Ismael Gonzålez de la Serna was born in 1898 in Granada, Spain. He began painting and drawing when he was nine years old. While in school, he became friends with Federico Garcia Lorca, later to become a famous poet. Indeed, it was de la serna who in 1918 illustrated Garcia Lorca's first book, Impresiones y Paisajes.

De la Serna pursued his studies at the Academy of Fine Arts in Granada, where he learned the traditional rules of composition, form, and color. A turning point came in his life in 1917, when he viewed an exhibition of French Impressionists in Madrid. By his own testimony, thereafter he was determined to be a “free” painter, devoted to new forms.

In 1915, at age seventeen, he exhibited for the first time in Granada. A few years later, upon his second exhibition, the art critic Manuel Robles wrote: “There is no doubt that de la Serna knows color and his spirit penetrates the essence and line of his work.” Nonetheless, Robles hoped that de la Serna would abandon the spirit of Modernism.”

The Spanish artistic community, unlike that in neighboring France, was resistant to the innovations of Post-impressionism. Granada in particular imposed intolerable limits on such an “extraordinary soul” as de la Serna's, as it was described by Lorca.

De la Serna, impassioned in his pursuit of his vocation and life's work, and yearning for a stimulating cultural environment, moved to Paris in 1921, where his compatriot, Picasso, had been an international figure in the cubist movement for more than a decade. He was introduced to Picasso by the writer, critic, and art collector known as Tériade. According to Tériade, Picasso, upon seeing de la Serna's work, exclaimed: “At last, a true painter! As grand as Juan Gris!”

The year 1927 was one of remarkable success for de la Serna. Tériade devoted an article on him in issues of the art review, Cahiers d'Art, which simultaneously covered the works of luminaries such as Renoir and Picasso. Tériade wrote that de la Serna was the painter “we had all been waiting for.” That is, his poetic sensibility lent in certain unity to his work and deftly combined a vigor of expression with a delicacy of form.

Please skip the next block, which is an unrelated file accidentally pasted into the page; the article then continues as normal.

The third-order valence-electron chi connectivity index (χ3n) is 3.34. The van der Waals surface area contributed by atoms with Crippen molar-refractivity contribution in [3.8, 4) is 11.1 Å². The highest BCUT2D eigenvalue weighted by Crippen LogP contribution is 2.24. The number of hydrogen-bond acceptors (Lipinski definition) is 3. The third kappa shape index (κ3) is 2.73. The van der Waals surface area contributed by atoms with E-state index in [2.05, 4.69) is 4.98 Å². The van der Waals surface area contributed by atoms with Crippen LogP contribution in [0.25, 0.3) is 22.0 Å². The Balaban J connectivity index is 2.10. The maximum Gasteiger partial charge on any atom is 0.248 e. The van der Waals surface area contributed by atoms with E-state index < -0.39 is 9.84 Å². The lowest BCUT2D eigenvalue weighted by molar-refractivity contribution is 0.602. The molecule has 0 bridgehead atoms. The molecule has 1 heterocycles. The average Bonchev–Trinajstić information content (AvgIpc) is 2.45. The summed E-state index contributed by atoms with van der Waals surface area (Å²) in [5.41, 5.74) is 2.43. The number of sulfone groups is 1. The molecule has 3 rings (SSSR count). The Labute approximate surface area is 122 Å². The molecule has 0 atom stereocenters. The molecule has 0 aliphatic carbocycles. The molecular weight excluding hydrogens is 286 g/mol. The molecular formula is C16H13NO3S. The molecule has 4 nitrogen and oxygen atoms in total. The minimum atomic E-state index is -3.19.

Paul Guillaume then organized an exhibition of fifty of de la Serna's works to wide acclaim. An individual exhibition at the Gallery Flechtheim in Berlin was equally successful, all of the works found buyers. The gallery even signed de la Serna to a contract, which remained in effect until 1933, when Hitler's rise to power forced its revocation.

The Nazi rise to power definitely had unfortunate consequences. It is thought that those works of de la Serna's still residing in Germany, including many of his most vulnerable paintings, were destroyed by the Nazi regime.

Luckily, de la Serna had been warmly received throughout Europe. In 1928, he signed contracts to exhibit his works at the Galerie Zak in Paris and at the Galerie Le Centaure in Brussels. Christian Zervos wrote enthusiastically in Cahiers d'Art that de la Serna's incredible skill at drawing allowed him to make abstractions of reality.

While a number of his works certainly echo the influence of Picasso and Braque, such influence was mirrored within a Cubism of his own making. In the instinctive equilibrium of his work, the blend of exuberance and sober expression, the use of color, and the strength of the lines, de la Serna reminded Zervos of Zurburan, El Greco, and Cézanne.

Indeed, to Zervos, Cubism brought out either a deep expressiveness due to the distortion of the central object or figure represented, or resulted in an abstract painting composed of forms independent of the exterior reality. In any case, representation of both possibilities was typical of de la Serna's work. The artist easily balanced and reconciled the extremes of both representation and abstraction. Although a traditional Cubist subject, Nature Mort de la Guitare is a strong example of de la Serna's Cubist technique of the late 1920's.

In 1930, the Galerie Zak devoted an entire exhibition to de la Serna;s works. The National Gallery of Berlin,and the museum of Mannheim both acquired paintings of his. In 1932, he returned triumphantly to Spain, where he toured with successful exhibitions throughout his homeland. In 1936, he took part in an exhibition at the Musée du Jeu de Paume in Paris. During this time, he rarely participated in public showings of his work. After the Second World War, he released works he had painted secretly which honored the Resistance and decried the atrocities of war.

De la Serna continued to work throughout the 1940's and 1950's. His style evolved into pure combinations of color and form. His paintings continued to be shown in France, Germany, Spain, and Mexico. In 1963, he was invited to participate in an exhibition of French paintings at the Tate Gallery in London and in an exhibition at the Hammer Gallery in New York.

In 1974, the Musée d'Art Moderne de la Ville de Paris organized a retrospective of nearly one hundred of de la Serna's paintings from throughout his career. The retrospective tracked the artist's diversity of subjects and the technical scope of his talent. De la Serna died in Paris in 1968. His personal contributions to the language of art endure.